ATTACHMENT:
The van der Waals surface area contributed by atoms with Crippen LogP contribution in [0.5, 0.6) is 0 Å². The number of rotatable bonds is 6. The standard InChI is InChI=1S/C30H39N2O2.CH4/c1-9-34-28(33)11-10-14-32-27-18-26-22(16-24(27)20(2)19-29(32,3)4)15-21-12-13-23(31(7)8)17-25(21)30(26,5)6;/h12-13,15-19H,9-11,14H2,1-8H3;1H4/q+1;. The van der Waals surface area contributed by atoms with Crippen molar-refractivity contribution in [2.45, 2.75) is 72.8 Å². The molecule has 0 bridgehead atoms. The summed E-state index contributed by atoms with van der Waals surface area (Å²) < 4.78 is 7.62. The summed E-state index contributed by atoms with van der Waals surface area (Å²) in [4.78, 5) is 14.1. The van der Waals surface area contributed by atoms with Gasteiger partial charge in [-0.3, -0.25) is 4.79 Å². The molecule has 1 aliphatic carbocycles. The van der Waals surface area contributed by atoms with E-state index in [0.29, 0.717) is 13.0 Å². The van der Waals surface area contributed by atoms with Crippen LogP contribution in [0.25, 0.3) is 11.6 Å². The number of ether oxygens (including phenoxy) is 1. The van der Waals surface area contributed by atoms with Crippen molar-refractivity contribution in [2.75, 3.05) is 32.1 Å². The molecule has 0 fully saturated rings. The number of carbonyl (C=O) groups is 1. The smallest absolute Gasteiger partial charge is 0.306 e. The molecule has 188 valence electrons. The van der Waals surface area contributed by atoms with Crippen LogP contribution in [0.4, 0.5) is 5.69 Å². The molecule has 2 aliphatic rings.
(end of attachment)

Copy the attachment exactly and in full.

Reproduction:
The van der Waals surface area contributed by atoms with Crippen LogP contribution in [0.5, 0.6) is 0 Å². The number of rotatable bonds is 6. The standard InChI is InChI=1S/C30H39N2O2.CH4/c1-9-34-28(33)11-10-14-32-27-18-26-22(16-24(27)20(2)19-29(32,3)4)15-21-12-13-23(31(7)8)17-25(21)30(26,5)6;/h12-13,15-19H,9-11,14H2,1-8H3;1H4/q+1;. The van der Waals surface area contributed by atoms with Crippen molar-refractivity contribution in [2.45, 2.75) is 72.8 Å². The molecule has 0 bridgehead atoms. The summed E-state index contributed by atoms with van der Waals surface area (Å²) < 4.78 is 7.62. The summed E-state index contributed by atoms with van der Waals surface area (Å²) in [4.78, 5) is 14.1. The van der Waals surface area contributed by atoms with Gasteiger partial charge in [-0.3, -0.25) is 4.79 Å². The molecule has 1 aliphatic carbocycles. The van der Waals surface area contributed by atoms with E-state index in [0.29, 0.717) is 13.0 Å². The van der Waals surface area contributed by atoms with Crippen LogP contribution in [0.25, 0.3) is 11.6 Å². The number of ether oxygens (including phenoxy) is 1. The van der Waals surface area contributed by atoms with Crippen molar-refractivity contribution in [2.75, 3.05) is 32.1 Å². The molecule has 0 fully saturated rings. The number of carbonyl (C=O) groups is 1. The smallest absolute Gasteiger partial charge is 0.306 e. The molecule has 188 valence electrons. The van der Waals surface area contributed by atoms with Crippen LogP contribution in [0.4, 0.5) is 5.69 Å². The molecule has 2 aliphatic rings.